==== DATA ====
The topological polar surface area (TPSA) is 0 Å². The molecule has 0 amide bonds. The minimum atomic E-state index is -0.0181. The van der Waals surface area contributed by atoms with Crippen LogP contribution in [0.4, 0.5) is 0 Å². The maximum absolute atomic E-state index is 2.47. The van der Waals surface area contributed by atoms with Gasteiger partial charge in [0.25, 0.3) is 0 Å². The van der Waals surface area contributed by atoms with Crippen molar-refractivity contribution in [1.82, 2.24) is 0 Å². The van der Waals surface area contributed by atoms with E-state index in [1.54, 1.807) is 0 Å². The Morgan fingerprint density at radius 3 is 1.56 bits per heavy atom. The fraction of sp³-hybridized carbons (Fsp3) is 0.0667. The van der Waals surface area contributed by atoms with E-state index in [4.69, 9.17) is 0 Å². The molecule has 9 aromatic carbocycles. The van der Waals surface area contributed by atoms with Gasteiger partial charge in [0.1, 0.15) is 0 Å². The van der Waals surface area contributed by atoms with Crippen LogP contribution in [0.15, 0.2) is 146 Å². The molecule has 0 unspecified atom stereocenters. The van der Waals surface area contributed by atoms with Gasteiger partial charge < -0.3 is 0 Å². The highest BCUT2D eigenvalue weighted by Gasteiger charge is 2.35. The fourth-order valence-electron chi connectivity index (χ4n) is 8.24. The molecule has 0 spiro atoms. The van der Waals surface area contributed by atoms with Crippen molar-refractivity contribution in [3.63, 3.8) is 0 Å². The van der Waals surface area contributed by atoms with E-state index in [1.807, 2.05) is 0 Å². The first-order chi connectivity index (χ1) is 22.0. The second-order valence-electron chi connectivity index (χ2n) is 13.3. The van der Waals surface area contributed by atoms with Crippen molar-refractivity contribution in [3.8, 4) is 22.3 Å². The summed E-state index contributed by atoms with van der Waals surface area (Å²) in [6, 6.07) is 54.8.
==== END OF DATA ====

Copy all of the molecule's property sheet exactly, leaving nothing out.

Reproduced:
The topological polar surface area (TPSA) is 0 Å². The molecule has 0 amide bonds. The minimum atomic E-state index is -0.0181. The van der Waals surface area contributed by atoms with Crippen LogP contribution in [0.4, 0.5) is 0 Å². The maximum absolute atomic E-state index is 2.47. The van der Waals surface area contributed by atoms with Gasteiger partial charge in [0.25, 0.3) is 0 Å². The van der Waals surface area contributed by atoms with Crippen molar-refractivity contribution in [1.82, 2.24) is 0 Å². The van der Waals surface area contributed by atoms with E-state index in [1.54, 1.807) is 0 Å². The Morgan fingerprint density at radius 3 is 1.56 bits per heavy atom. The fraction of sp³-hybridized carbons (Fsp3) is 0.0667. The van der Waals surface area contributed by atoms with E-state index in [4.69, 9.17) is 0 Å². The molecule has 9 aromatic carbocycles. The van der Waals surface area contributed by atoms with Gasteiger partial charge in [0.1, 0.15) is 0 Å². The van der Waals surface area contributed by atoms with Crippen LogP contribution in [0.15, 0.2) is 146 Å². The molecule has 0 unspecified atom stereocenters. The van der Waals surface area contributed by atoms with Gasteiger partial charge < -0.3 is 0 Å². The highest BCUT2D eigenvalue weighted by Gasteiger charge is 2.35. The fourth-order valence-electron chi connectivity index (χ4n) is 8.24. The molecule has 0 spiro atoms. The van der Waals surface area contributed by atoms with Crippen molar-refractivity contribution in [3.63, 3.8) is 0 Å². The van der Waals surface area contributed by atoms with E-state index in [1.807, 2.05) is 0 Å². The first-order chi connectivity index (χ1) is 22.0. The second-order valence-electron chi connectivity index (χ2n) is 13.3. The van der Waals surface area contributed by atoms with Crippen molar-refractivity contribution in [3.8, 4) is 22.3 Å². The summed E-state index contributed by atoms with van der Waals surface area (Å²) in [6, 6.07) is 54.8.